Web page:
*Side note, God is all-powerful and omniscient, but he’s no good with money. Can do anything he wants but doesn’t know what to do with a dollar bill. That’s why you have to give so much to your churches (tax free income for them, of course).

And, yes, I stole that joke from the great George Carlin.

Yes, Satan is a powerful recruiting tool when you are a child being compulsed into going to church to hear sermons of a fire-and-brimstone Hell ruled by Satan and the suffering souls of people who made the wrong choice with their Free Will.

Never mind that Free Will is a farce if there is only one decision you can make that God will accept. What choice is there in living 80 years as you like if you suffer eternity in Hell because God gave only a couple right answers and a billion wrong ones to the multiple-choice question of what to do with your life?

No, I don’t believe in Satan, and have far different notions about God(far removed from the one that Christians are so adamant that they believe in). Pantheism is both a difficult and simple concept all at once. Does it allow for some singularity-type consciousness in the Universe? Maybe. Does it transcend the Universe or is it imbued into it? Hard to say. I’m not going to use this entry to outline Pantheism here. I just want to outline that I don’t take the “evidence” that The Rite displays as evidence for Satan. More likely, it just shows how a lot of people (both possessed and ordained) are seeing and believing things that they want to believe.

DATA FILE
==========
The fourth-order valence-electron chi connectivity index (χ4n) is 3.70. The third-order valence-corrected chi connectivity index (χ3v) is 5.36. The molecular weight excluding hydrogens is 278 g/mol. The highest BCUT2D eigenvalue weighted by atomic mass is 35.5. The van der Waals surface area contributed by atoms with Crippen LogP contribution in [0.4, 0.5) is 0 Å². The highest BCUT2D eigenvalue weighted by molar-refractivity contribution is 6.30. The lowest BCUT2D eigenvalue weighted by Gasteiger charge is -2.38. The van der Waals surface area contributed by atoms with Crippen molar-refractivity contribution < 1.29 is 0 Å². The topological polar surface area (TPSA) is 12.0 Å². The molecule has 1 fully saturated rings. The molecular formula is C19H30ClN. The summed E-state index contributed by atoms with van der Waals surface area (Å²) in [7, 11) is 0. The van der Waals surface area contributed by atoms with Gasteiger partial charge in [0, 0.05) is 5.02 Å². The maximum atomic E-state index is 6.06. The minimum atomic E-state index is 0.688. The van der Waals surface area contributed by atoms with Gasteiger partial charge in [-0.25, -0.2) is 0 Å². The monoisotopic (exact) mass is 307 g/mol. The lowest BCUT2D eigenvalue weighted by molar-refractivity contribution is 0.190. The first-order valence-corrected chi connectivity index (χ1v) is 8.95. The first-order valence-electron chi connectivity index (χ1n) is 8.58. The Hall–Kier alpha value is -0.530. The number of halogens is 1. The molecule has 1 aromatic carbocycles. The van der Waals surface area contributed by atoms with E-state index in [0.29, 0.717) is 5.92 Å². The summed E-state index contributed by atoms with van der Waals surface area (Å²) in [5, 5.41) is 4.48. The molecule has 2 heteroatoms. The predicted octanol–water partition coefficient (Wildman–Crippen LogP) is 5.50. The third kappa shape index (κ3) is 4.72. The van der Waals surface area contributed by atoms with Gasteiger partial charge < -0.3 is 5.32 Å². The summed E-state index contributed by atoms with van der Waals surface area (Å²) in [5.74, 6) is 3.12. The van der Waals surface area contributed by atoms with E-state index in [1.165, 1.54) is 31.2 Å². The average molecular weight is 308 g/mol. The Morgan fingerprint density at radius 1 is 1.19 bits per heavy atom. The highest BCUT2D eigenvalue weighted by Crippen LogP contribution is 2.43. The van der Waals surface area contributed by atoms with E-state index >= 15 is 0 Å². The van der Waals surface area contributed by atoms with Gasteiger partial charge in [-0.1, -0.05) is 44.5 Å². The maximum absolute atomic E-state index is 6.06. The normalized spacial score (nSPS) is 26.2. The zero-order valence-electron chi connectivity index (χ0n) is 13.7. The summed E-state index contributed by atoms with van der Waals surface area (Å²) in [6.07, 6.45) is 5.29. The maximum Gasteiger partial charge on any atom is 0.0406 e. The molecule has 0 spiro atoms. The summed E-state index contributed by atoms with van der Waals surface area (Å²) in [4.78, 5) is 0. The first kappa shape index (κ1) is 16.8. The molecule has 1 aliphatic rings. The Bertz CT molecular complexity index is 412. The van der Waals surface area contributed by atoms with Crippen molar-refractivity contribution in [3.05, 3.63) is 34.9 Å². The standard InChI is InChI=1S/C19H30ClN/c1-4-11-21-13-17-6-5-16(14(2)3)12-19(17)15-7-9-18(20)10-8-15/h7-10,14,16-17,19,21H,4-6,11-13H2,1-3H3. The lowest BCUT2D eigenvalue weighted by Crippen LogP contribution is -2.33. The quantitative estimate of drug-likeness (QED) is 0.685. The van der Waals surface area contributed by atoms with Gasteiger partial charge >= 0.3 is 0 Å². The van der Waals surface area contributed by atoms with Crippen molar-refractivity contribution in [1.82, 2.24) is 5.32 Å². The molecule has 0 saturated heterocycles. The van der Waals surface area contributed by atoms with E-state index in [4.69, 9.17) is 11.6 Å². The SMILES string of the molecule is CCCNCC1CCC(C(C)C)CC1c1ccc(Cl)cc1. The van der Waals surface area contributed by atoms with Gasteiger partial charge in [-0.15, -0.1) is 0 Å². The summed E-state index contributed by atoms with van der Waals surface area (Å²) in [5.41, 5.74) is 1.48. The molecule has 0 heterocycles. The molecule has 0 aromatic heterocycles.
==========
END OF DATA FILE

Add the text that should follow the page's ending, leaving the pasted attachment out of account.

I’ll end with a short, nonsensical story that I heard a Christian tell me once as justification of the most cliché version of Heaven you could ever conceive. He had read a book about a boy who was dead for 3 minutes and was resuscitated. Since his close family were apparently die-hard Christians, they interrogated the boy about what he saw while he was dead. Let’s say that this boy is about 5.

This Christian man felt that the boy’s answers proved beyond all doubt that when you die, you float up to the clouds and see the Pearly-White gates version of Heaven. He was asked, who sits to the right of God? “Jesus” the boy answers. Who sits to the left of God? “Gabriel”, says the boy. Now, queries the Christian man to me, “How does a boy of 5 know about Gabriel?”

Hmm, if I had to guess, I’d say it was his parents or church? No, that’s too simple. The boy had to get this knowledge from an actual, after-life experience. More “evidence” for you to consider from the nearly empty collection of Christian evidences.

© David Metcalf

Essential Movie List (that will convince you that we’re totally screwed)

I apologize to my regular visitors for not adding new entries. I am a full-time graduate student and work weekends. My schedule has kept me pretty busy, and I have other writings that I am working on that limit my ability to add new content for this blog. Below is a short list of some documentaries that I would recommend seeing. I will add a book list later.

I’m making this list because I often feel like I’m speaking a foreign language when I talk to people about the pressing problems we face today.